Adapting to the Landscape for Research Instead of Altering Your Research for Sampling Methods
(Part 1 of 2)
The greater Palouse Region is unique in many ways. The landscapes and average rainfall vary greatly across the area. There are many a day out in the field where one of us will say, “well if it was flat, we could do this…”. Farming in this region does not benefit from any flat fields worth mentioning, and the CAF LTAR site is no exception. Historically, this has posed tremendous challenges and safety issues for both farmers and researchers. This is especially true when taking soil samples on high-graded sloped fields. Some fields, the slopes are just too great to get equipment into for safety concerns. For years we have used hydraulic forced probes attached to pick-up beds, and more commonly heavy John Deere crawlers. This created potential problems with soil compaction. A need was seen to address these issues, maintain the highest forms of safety, and be mobile enough to conduct sampling efficiently.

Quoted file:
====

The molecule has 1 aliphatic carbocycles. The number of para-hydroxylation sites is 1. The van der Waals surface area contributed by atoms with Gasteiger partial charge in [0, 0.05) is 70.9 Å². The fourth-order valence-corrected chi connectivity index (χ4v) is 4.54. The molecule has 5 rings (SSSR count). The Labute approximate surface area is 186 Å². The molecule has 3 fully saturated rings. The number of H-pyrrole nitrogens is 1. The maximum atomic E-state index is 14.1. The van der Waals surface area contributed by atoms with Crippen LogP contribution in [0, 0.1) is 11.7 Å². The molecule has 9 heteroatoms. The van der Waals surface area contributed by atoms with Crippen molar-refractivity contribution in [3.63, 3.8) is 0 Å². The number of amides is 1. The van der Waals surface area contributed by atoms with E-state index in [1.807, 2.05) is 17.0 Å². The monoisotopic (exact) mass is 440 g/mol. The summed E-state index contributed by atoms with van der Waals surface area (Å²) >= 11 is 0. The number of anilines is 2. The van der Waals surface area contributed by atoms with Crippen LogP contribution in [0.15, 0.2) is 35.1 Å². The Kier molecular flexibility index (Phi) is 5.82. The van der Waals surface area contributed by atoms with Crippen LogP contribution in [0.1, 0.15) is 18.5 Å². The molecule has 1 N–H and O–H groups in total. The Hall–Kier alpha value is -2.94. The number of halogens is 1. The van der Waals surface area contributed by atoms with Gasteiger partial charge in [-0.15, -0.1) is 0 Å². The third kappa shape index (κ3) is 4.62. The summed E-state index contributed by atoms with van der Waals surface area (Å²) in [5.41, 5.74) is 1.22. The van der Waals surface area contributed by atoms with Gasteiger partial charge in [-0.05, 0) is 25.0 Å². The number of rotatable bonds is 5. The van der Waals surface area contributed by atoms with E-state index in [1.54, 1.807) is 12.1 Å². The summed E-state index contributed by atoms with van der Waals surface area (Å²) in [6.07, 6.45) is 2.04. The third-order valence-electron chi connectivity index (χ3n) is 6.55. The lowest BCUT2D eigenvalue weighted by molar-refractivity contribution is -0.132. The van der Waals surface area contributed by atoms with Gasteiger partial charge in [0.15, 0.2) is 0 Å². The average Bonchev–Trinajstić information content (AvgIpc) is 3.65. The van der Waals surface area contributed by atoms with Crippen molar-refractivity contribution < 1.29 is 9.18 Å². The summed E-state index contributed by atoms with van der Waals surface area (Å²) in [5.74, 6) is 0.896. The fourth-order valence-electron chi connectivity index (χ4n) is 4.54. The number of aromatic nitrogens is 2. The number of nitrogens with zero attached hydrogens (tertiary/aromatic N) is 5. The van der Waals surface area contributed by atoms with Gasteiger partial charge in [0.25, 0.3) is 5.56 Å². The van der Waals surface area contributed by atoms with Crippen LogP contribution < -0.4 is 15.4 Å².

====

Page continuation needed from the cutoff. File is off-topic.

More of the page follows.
So, to address these issues, what was the solution that America’s premier LTAR site came up with?
Let us show you couple photos as a hint…
(We will show you the answer soon)